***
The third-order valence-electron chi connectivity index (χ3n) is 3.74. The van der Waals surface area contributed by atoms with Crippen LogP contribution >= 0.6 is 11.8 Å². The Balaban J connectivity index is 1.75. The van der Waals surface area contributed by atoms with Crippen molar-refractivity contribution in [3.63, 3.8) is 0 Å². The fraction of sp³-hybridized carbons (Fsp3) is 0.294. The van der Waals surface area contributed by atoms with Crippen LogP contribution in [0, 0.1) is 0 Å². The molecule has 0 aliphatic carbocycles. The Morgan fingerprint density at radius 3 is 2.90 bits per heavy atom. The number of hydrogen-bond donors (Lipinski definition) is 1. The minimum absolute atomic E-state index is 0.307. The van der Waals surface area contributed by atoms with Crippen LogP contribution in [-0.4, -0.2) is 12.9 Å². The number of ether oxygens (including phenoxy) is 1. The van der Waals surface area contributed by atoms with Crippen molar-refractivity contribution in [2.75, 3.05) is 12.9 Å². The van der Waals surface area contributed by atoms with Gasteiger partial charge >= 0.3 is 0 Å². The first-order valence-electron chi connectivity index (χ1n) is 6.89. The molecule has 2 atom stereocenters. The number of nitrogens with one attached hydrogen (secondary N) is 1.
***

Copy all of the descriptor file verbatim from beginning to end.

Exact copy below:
The third-order valence-electron chi connectivity index (χ3n) is 3.74. The van der Waals surface area contributed by atoms with Crippen LogP contribution >= 0.6 is 11.8 Å². The Balaban J connectivity index is 1.75. The van der Waals surface area contributed by atoms with Crippen molar-refractivity contribution in [3.63, 3.8) is 0 Å². The fraction of sp³-hybridized carbons (Fsp3) is 0.294. The van der Waals surface area contributed by atoms with Crippen LogP contribution in [0, 0.1) is 0 Å². The molecule has 0 aliphatic carbocycles. The Morgan fingerprint density at radius 3 is 2.90 bits per heavy atom. The number of hydrogen-bond donors (Lipinski definition) is 1. The minimum absolute atomic E-state index is 0.307. The van der Waals surface area contributed by atoms with Crippen LogP contribution in [-0.4, -0.2) is 12.9 Å². The number of ether oxygens (including phenoxy) is 1. The van der Waals surface area contributed by atoms with Crippen molar-refractivity contribution in [2.75, 3.05) is 12.9 Å². The van der Waals surface area contributed by atoms with Gasteiger partial charge >= 0.3 is 0 Å². The first-order valence-electron chi connectivity index (χ1n) is 6.89. The molecule has 2 atom stereocenters. The number of nitrogens with one attached hydrogen (secondary N) is 1.